Using a computer

How to read a URL (and not get scammed)

At the top of every web browser is the URL, which is the address of the website. It’s how you see where you are, and it’s something scammers can’t fake. So how do they try, and how can you know if you’re at a real site? 

We’ve all seen them and we’ve all typed them into our browsers — our copies of Chrome and Safari and Firefox and Edge and so on — but we don’t always know how to read them. 

The website address at the top of your web browser gives you an idea of where on the internet you are. You might be at a www dot something, and you might be somewhere where the www isn’t. Regardless of where you are, the website address is the place that will tell you which website you’re actually at. 

It’s also one of the only tools a scammer can employ and attempt to take advantage of you with. 

Scammers know a few things about us, and they have to do with the website address we can see in our browsers:

  • They know we don’t know how to read them, and
  • They know we don’t check them

If you learn how to read a URL, you’ll begin to check them, and that’s one of the best steps in knowing when someone is trying to scam you online.

How a URL is like a house on a street

The uniform resource locator makes more sense as “URL”, but it makes even more sense when you imagine it as a website’s address.

The URL is the short way of saying the website you’re looking for is located on this folder on this computer in this location of the world. It’s very much like a house on a street, although it’s one that can be prettied up beyond merely saying 55 Smith St.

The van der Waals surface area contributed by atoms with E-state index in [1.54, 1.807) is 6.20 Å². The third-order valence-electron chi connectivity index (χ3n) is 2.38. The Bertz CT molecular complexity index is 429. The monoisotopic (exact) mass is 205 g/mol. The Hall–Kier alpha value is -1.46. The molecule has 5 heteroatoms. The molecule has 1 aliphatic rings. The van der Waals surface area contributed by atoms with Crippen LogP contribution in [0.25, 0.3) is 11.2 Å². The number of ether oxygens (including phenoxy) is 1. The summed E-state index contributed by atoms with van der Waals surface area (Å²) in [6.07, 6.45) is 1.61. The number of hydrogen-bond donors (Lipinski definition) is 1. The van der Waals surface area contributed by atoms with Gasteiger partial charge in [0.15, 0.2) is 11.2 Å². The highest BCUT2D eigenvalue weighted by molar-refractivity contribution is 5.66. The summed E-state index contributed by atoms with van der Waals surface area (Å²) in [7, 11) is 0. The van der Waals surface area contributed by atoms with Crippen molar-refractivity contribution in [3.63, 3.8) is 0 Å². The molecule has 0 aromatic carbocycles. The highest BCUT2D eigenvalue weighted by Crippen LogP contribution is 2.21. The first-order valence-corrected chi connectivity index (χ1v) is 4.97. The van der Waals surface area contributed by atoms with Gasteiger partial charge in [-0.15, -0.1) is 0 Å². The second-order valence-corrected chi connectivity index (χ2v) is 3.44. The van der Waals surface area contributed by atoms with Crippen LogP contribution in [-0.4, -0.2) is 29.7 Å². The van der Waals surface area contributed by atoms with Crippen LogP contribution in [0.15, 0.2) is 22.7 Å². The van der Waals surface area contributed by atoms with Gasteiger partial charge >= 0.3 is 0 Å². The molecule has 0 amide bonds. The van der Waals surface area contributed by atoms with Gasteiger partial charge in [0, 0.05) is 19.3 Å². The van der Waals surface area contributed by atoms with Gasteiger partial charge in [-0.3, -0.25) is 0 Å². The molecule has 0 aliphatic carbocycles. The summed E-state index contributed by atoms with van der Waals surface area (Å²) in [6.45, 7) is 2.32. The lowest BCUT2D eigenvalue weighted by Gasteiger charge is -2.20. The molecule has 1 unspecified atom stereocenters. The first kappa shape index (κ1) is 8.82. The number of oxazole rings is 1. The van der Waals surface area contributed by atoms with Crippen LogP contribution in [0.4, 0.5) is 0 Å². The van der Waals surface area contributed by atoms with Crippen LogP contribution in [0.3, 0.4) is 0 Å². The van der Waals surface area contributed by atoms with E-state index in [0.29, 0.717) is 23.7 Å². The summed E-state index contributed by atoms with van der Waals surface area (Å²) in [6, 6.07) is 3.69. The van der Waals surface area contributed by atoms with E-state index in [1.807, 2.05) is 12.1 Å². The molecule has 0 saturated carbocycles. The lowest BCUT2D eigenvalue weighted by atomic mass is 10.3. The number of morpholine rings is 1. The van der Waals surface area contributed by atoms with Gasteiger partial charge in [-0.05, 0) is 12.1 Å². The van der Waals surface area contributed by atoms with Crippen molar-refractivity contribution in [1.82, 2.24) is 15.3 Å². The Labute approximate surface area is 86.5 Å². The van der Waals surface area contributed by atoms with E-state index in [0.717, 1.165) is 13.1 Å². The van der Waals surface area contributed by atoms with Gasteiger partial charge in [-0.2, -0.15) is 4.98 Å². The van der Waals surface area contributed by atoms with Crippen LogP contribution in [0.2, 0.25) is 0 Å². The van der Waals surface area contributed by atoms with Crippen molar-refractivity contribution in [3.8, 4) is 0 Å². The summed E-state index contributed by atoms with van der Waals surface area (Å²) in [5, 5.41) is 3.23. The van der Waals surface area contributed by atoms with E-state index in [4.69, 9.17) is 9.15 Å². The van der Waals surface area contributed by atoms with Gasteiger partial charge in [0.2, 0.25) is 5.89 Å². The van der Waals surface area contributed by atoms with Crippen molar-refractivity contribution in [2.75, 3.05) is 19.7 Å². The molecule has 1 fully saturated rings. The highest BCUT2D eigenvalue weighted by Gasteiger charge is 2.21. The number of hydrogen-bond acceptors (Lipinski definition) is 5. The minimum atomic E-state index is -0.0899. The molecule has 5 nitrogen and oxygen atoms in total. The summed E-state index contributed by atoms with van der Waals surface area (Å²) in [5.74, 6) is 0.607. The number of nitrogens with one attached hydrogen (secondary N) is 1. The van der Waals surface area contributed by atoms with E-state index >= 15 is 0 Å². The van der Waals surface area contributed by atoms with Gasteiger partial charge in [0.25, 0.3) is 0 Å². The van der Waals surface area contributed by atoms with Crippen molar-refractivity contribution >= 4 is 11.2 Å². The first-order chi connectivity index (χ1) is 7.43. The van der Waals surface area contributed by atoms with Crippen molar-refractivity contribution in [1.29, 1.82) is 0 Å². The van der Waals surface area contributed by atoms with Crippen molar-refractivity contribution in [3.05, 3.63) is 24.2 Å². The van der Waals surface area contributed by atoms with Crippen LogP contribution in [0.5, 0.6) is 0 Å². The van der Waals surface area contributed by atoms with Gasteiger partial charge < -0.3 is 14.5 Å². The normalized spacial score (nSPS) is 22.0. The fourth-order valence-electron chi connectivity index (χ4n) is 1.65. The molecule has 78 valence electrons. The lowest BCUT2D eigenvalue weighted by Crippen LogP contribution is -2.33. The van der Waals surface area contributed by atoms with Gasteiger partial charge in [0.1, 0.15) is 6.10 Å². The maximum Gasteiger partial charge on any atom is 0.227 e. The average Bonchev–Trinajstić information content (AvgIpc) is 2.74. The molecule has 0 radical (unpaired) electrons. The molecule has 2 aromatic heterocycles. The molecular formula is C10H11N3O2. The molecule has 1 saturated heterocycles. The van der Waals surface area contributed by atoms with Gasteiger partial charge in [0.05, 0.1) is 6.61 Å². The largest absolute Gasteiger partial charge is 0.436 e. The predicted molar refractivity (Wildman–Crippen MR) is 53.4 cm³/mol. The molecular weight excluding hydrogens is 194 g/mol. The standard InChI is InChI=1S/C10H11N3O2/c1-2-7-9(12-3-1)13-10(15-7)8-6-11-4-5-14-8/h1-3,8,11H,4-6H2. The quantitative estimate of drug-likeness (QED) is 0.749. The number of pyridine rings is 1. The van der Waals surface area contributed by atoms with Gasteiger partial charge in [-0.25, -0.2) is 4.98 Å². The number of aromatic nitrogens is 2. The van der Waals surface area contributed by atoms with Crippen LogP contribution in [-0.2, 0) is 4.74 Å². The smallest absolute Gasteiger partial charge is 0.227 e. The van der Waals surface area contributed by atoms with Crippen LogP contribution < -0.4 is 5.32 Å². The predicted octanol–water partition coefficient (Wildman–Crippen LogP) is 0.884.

You probably know these as domain names, and they’re the way we remember websites.

and it can be prettied up to look like it’s more than just numbers, as well. They’re,, and so on and so on. They’re and

What you may not know is how they’re supposed to look, and who can use them. 

How to read a URL

These URLs have what’s called a “domain” or “domain name” in them. They are the whatever-dot-com that businesses can lease, and when a company owns the domain name, they own it for as long as they keep paying for it. Usually that’s for one or two or ten years at a time, but it means they are the owners and managers of that domain name.

Simply put, if Facebook has, someone else can’t come along and use it. It means that whether you go to or, you’re still going to a website operated by Facebook. 

One of the important points here, however, is that the last part of the URL is what matters, not the first. 

If a website reads as, the actual website you’re going to is

In a website address, the last part of the URL is where the domain is, not the first. However it’s this confusion that scammers play on, and allows them to find a way through to convince us of their trickery. 

Your easy way of looking at a URL is to read the domain out entirely. 


In each of the above examples, the domain is because they end with that. 

The last example looks more like a standard web address because there’s a slash. What you’re looking at fits between the http:// or https:// and another slash. That’s the website address. 

Fun fact: the http or https tells a web browser that you’re looking at a website. Other codes do different things, such as “email” activating your email program, “tel” loading up your phone, or “ftp” loading up a file transfer program. 

As long as the website address ends with the website address it needs to, the site is real. 

That’s the key: you’re looking for a real domain name you’re hopefully already familiar with to end the address, not to start it. Work that out, and you’re one step closer to never being fooled again. 

The anatomy of a URL

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